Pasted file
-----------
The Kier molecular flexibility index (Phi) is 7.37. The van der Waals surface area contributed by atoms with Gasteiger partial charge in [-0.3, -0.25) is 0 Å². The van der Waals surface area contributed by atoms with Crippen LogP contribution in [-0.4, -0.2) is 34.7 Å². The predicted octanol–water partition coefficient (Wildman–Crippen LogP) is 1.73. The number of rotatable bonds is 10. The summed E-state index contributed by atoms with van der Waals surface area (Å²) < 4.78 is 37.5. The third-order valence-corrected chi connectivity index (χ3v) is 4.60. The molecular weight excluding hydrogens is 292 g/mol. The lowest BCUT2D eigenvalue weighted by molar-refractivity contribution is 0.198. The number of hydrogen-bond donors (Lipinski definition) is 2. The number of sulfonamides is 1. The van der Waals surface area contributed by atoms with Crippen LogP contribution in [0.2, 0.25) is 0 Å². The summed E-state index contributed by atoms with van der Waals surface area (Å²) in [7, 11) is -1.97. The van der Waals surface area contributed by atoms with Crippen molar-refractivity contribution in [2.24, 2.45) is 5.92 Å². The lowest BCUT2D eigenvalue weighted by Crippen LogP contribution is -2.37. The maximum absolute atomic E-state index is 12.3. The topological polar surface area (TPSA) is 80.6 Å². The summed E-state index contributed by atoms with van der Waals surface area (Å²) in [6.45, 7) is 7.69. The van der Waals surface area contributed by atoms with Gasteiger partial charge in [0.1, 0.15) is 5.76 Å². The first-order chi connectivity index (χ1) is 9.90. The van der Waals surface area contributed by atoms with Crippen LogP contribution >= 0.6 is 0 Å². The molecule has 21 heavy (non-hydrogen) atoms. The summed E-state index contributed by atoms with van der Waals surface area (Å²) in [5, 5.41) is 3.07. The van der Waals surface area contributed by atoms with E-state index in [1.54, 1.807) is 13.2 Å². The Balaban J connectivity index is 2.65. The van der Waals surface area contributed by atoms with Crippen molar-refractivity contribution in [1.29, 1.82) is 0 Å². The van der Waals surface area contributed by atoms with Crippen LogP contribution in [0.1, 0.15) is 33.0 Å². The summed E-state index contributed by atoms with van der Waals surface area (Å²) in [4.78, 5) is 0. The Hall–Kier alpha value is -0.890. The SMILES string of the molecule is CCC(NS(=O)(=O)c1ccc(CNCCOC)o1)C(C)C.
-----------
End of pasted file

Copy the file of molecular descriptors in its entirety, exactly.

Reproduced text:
The Kier molecular flexibility index (Phi) is 7.37. The van der Waals surface area contributed by atoms with Gasteiger partial charge in [-0.3, -0.25) is 0 Å². The van der Waals surface area contributed by atoms with Crippen LogP contribution in [-0.4, -0.2) is 34.7 Å². The predicted octanol–water partition coefficient (Wildman–Crippen LogP) is 1.73. The number of rotatable bonds is 10. The summed E-state index contributed by atoms with van der Waals surface area (Å²) < 4.78 is 37.5. The third-order valence-corrected chi connectivity index (χ3v) is 4.60. The molecular weight excluding hydrogens is 292 g/mol. The lowest BCUT2D eigenvalue weighted by molar-refractivity contribution is 0.198. The number of hydrogen-bond donors (Lipinski definition) is 2. The number of sulfonamides is 1. The van der Waals surface area contributed by atoms with Crippen LogP contribution in [0.2, 0.25) is 0 Å². The summed E-state index contributed by atoms with van der Waals surface area (Å²) in [7, 11) is -1.97. The van der Waals surface area contributed by atoms with Crippen molar-refractivity contribution in [2.24, 2.45) is 5.92 Å². The lowest BCUT2D eigenvalue weighted by Crippen LogP contribution is -2.37. The maximum absolute atomic E-state index is 12.3. The topological polar surface area (TPSA) is 80.6 Å². The summed E-state index contributed by atoms with van der Waals surface area (Å²) in [6.45, 7) is 7.69. The van der Waals surface area contributed by atoms with Gasteiger partial charge in [0.1, 0.15) is 5.76 Å². The first-order chi connectivity index (χ1) is 9.90. The van der Waals surface area contributed by atoms with Crippen LogP contribution >= 0.6 is 0 Å². The molecule has 21 heavy (non-hydrogen) atoms. The summed E-state index contributed by atoms with van der Waals surface area (Å²) in [5, 5.41) is 3.07. The van der Waals surface area contributed by atoms with E-state index in [1.54, 1.807) is 13.2 Å². The Balaban J connectivity index is 2.65. The van der Waals surface area contributed by atoms with Crippen molar-refractivity contribution in [1.29, 1.82) is 0 Å². The van der Waals surface area contributed by atoms with Crippen LogP contribution in [0.1, 0.15) is 33.0 Å². The summed E-state index contributed by atoms with van der Waals surface area (Å²) in [4.78, 5) is 0. The Hall–Kier alpha value is -0.890. The SMILES string of the molecule is CCC(NS(=O)(=O)c1ccc(CNCCOC)o1)C(C)C.